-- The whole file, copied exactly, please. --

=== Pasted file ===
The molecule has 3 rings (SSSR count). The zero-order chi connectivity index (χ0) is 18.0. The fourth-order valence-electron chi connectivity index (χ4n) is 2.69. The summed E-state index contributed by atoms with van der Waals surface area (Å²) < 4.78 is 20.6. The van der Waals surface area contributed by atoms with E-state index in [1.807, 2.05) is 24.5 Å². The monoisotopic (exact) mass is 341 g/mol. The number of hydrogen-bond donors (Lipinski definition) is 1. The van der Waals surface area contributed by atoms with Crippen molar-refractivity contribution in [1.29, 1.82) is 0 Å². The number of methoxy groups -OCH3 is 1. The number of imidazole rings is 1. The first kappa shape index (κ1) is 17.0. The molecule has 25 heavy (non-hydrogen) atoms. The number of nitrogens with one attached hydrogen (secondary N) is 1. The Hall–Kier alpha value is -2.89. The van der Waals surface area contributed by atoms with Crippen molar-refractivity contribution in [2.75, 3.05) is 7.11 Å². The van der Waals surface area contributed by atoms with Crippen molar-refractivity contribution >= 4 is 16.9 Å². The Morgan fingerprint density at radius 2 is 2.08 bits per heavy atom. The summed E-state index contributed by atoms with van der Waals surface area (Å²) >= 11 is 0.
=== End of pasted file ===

The molecule has 3 rings (SSSR count). The zero-order chi connectivity index (χ0) is 18.0. The fourth-order valence-electron chi connectivity index (χ4n) is 2.69. The summed E-state index contributed by atoms with van der Waals surface area (Å²) < 4.78 is 20.6. The van der Waals surface area contributed by atoms with E-state index in [1.807, 2.05) is 24.5 Å². The monoisotopic (exact) mass is 341 g/mol. The number of hydrogen-bond donors (Lipinski definition) is 1. The van der Waals surface area contributed by atoms with Crippen molar-refractivity contribution in [1.29, 1.82) is 0 Å². The number of methoxy groups -OCH3 is 1. The number of imidazole rings is 1. The first kappa shape index (κ1) is 17.0. The molecule has 25 heavy (non-hydrogen) atoms. The number of nitrogens with one attached hydrogen (secondary N) is 1. The Hall–Kier alpha value is -2.89. The van der Waals surface area contributed by atoms with Crippen molar-refractivity contribution in [2.75, 3.05) is 7.11 Å². The van der Waals surface area contributed by atoms with Crippen molar-refractivity contribution >= 4 is 16.9 Å². The Morgan fingerprint density at radius 2 is 2.08 bits per heavy atom. The summed E-state index contributed by atoms with van der Waals surface area (Å²) >= 11 is 0.